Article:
Diamondbacks facing life without GoldschmidtFILE - In this Aug. 26, 2018 file photo, Arizona Diamondbacks manager Torey Lovullo stands in front of a Sen. John McCain jersey in the dugout before a baseball game against the Seattle Mariners in Phoenix. With key players still on the roster and new players who should fill at least some of the void, the Diamondbacks are hoping to compete for a playoff spot even with one of baseball's best players on a new team. (AP Photo/Rick Scuteri, File)
PHOENIX (AP) -- The post-Goldschmidt era is about to begin in the desert.
For the first time in nine years, the Arizona Diamondbacks will open a season without Paul Goldschmidt at first base. The fan favorite and perennial MVP candidate was traded during the offseason, leaving a huge hole in Arizona's lineup.
The Diamondbacks insist they're not in rebuilding mode, though. Not just yet.
With key players still on the roster and new players who should fill at least some of the void, the Diamondbacks are hoping to again compete for a playoff spot even with one of baseball's best players on a new team.
''We have some new parts and we know that,'' Diamondbacks manager Torey Lovullo said. ''And as much as it hurt to let some of these guys go elsewhere, it's the nature of the game. What it'll mean is that we need to be a little bit better and a little bit sharper, and we love that challenge. Players are going to have to step up and the front office and myself are going to have to get a little sharper in every area. We like that type of challenge.''
Arizona traded Goldschmidt to St. Louis for catcher Carson Kelly, right-hander Luke Weaver, minor league infielder Andy Young and a 2019 draft pick. Despite Goldschmidt being one of the most popular players in franchise history, the Diamondbacks made the deal for fear of losing the six-time All-Star to free agency without getting anything in return.
Goldschmidt wasn't the only key player to leave.
Outfielder A.J. Pollock signed with the Los Angeles Dodgers and left-hander Patrick Corbin went to Washington. Right-hander Clay Buchholz, Arizona's best pitcher that last half of the 2018 season, is now in Toronto.
The Diamondbacks made a handful of moves during the offseason and in spring training to help fill some of those holes, adding infielder Wilmer Flores, outfielder Adam Jones and reliever Greg Holland - all veteran players that they hope can still be productive.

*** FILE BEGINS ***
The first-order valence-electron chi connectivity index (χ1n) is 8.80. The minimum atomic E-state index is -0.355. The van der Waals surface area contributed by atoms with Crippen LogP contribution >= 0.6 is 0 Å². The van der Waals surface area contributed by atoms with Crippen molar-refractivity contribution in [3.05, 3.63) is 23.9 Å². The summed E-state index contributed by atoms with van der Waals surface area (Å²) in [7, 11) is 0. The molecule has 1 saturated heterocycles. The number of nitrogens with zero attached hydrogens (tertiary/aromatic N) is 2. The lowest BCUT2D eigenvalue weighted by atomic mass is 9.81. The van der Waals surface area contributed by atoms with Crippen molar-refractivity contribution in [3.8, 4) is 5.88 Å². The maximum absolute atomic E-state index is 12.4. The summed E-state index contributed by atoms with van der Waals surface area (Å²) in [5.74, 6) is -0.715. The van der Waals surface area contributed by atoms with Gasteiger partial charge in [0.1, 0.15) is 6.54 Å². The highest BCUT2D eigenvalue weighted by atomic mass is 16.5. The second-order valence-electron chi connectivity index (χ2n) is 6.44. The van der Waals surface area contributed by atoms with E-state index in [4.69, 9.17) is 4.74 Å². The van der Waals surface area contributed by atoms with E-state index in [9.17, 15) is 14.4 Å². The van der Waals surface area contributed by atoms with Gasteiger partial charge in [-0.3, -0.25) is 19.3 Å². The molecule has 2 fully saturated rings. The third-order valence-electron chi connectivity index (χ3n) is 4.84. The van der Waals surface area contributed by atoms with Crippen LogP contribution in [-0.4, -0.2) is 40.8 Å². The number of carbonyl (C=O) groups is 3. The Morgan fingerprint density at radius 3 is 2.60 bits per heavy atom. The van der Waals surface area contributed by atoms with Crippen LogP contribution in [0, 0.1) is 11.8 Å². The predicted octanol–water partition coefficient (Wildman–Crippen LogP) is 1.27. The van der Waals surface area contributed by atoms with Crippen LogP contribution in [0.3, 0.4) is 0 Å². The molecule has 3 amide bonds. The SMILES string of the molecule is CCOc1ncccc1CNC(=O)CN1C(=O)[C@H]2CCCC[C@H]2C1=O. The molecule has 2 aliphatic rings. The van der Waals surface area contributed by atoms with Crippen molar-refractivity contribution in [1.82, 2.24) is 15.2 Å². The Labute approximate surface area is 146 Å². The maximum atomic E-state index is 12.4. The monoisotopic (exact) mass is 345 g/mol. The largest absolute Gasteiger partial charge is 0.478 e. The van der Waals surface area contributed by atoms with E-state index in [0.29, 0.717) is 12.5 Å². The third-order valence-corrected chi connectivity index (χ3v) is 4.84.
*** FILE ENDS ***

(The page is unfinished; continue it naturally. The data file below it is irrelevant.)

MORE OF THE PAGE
A few more things to look for as the Diamondbacks enter the 2019 season:
LAMB'S SWITCH: The Diamondbacks are hoping Jake Lamb can make a smooth transition across the diamond.
The former third baseman is switching positions to take Goldschmidt's place at first base. Lamb worked out with Goldschmidt during the offseason to learn the position and was even using his glove during spring training.
Lamb is a powerful hitter against right-handed pitching but struggles against lefties and is coming off shoulder surgery.
He hit 30 homers and had 105 RBIs his last full season in 2017.
NEW FACES: The Diamondbacks signed Flores after he spent the first six seasons of his career with the New York Mets and will likely use him primarily at second base. He hit .267 with 11 homers and 51 RBIs last season while playing multiple infield positions.
Jones signed a one-year, $3 million contract in early March after spending his first 13 big league seasons with Baltimore. The five-time All-Star hit .281 with 15 homers and 63 RBIs last year. He's expected to be Arizona's opening day centerfielder.
Holland battled Archie Bradley to become Arizona's closer through spring training, but both struggled in Cactus League games.
Kelly gets his first shot at being a starting catcher after being stuck behind Yadier Molina and Weaver is looking for a bounce back season after struggling at times last season.
ROOKIES TO WATCH: Arizona once had one of the weakest farm systems in baseball, but has vastly improved it the past few years. Shortstop Jazz Chisolm and pitchers Jon Duplantier and Taylor Widener are rated among the top 100 minor league players in the country, but will likely need more time in the minors before being ready for big league action.
ON DECK: The Diamondbacks open on the road against the Dodgers and play their first seven games away from Chase Field before their home opener against Boston on April 5.
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